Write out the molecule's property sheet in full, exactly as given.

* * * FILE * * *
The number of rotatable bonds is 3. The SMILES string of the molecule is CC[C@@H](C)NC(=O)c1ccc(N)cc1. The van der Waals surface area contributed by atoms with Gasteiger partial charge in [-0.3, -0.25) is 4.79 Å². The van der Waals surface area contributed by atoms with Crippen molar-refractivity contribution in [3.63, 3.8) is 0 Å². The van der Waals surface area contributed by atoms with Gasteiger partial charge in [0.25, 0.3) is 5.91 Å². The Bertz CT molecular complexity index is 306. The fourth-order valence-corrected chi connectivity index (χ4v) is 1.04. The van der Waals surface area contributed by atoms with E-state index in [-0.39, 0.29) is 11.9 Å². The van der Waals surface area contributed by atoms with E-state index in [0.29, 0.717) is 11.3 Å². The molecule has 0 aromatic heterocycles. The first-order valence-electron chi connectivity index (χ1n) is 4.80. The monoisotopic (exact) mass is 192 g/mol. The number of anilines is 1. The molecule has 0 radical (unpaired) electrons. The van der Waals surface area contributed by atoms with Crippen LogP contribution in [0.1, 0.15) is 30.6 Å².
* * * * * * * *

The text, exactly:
The number of rotatable bonds is 3. The SMILES string of the molecule is CC[C@@H](C)NC(=O)c1ccc(N)cc1. The van der Waals surface area contributed by atoms with Gasteiger partial charge in [-0.3, -0.25) is 4.79 Å². The van der Waals surface area contributed by atoms with Crippen molar-refractivity contribution in [3.63, 3.8) is 0 Å². The van der Waals surface area contributed by atoms with Gasteiger partial charge in [0.25, 0.3) is 5.91 Å². The Bertz CT molecular complexity index is 306. The fourth-order valence-corrected chi connectivity index (χ4v) is 1.04. The van der Waals surface area contributed by atoms with E-state index in [-0.39, 0.29) is 11.9 Å². The van der Waals surface area contributed by atoms with E-state index in [0.29, 0.717) is 11.3 Å². The molecule has 0 aromatic heterocycles. The first-order valence-electron chi connectivity index (χ1n) is 4.80. The monoisotopic (exact) mass is 192 g/mol. The number of anilines is 1. The molecule has 0 radical (unpaired) electrons. The van der Waals surface area contributed by atoms with Crippen LogP contribution in [0.1, 0.15) is 30.6 Å².